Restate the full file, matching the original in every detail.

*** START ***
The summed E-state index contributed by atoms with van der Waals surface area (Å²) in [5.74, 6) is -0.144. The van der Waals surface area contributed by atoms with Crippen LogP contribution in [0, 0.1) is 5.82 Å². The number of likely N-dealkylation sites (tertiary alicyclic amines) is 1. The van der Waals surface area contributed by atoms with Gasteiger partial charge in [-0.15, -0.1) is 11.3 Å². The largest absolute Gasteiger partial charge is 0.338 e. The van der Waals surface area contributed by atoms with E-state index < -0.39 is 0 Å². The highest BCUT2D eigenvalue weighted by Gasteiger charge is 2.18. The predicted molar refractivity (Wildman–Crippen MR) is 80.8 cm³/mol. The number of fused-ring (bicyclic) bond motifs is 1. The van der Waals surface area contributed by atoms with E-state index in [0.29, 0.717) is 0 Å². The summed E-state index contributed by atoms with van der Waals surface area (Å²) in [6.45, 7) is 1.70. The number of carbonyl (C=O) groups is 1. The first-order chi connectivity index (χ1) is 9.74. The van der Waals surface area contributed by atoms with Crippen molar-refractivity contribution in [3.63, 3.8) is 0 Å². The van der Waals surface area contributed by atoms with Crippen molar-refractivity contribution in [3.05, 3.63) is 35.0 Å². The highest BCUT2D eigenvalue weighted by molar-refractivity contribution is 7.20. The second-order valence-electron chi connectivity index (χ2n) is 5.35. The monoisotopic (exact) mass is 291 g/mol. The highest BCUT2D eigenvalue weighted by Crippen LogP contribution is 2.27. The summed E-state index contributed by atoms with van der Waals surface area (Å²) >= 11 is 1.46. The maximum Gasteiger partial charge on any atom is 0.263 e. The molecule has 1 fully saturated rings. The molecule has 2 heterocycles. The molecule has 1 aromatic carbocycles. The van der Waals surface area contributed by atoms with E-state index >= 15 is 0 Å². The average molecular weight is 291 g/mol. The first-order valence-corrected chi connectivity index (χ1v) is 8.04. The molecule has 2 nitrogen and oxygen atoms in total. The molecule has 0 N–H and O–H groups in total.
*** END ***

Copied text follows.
The summed E-state index contributed by atoms with van der Waals surface area (Å²) in [5.74, 6) is -0.144. The van der Waals surface area contributed by atoms with Crippen LogP contribution in [0, 0.1) is 5.82 Å². The number of likely N-dealkylation sites (tertiary alicyclic amines) is 1. The van der Waals surface area contributed by atoms with Gasteiger partial charge in [-0.15, -0.1) is 11.3 Å². The largest absolute Gasteiger partial charge is 0.338 e. The van der Waals surface area contributed by atoms with E-state index < -0.39 is 0 Å². The highest BCUT2D eigenvalue weighted by Gasteiger charge is 2.18. The predicted molar refractivity (Wildman–Crippen MR) is 80.8 cm³/mol. The number of fused-ring (bicyclic) bond motifs is 1. The van der Waals surface area contributed by atoms with E-state index in [0.29, 0.717) is 0 Å². The summed E-state index contributed by atoms with van der Waals surface area (Å²) in [6.45, 7) is 1.70. The number of carbonyl (C=O) groups is 1. The first-order chi connectivity index (χ1) is 9.74. The van der Waals surface area contributed by atoms with Crippen molar-refractivity contribution in [3.63, 3.8) is 0 Å². The van der Waals surface area contributed by atoms with Crippen molar-refractivity contribution in [3.05, 3.63) is 35.0 Å². The highest BCUT2D eigenvalue weighted by molar-refractivity contribution is 7.20. The second-order valence-electron chi connectivity index (χ2n) is 5.35. The monoisotopic (exact) mass is 291 g/mol. The highest BCUT2D eigenvalue weighted by Crippen LogP contribution is 2.27. The summed E-state index contributed by atoms with van der Waals surface area (Å²) >= 11 is 1.46. The maximum Gasteiger partial charge on any atom is 0.263 e. The molecule has 1 fully saturated rings. The molecule has 2 heterocycles. The molecule has 1 aromatic carbocycles. The van der Waals surface area contributed by atoms with E-state index >= 15 is 0 Å². The average molecular weight is 291 g/mol. The first-order valence-corrected chi connectivity index (χ1v) is 8.04. The molecule has 2 nitrogen and oxygen atoms in total. The molecule has 0 N–H and O–H groups in total.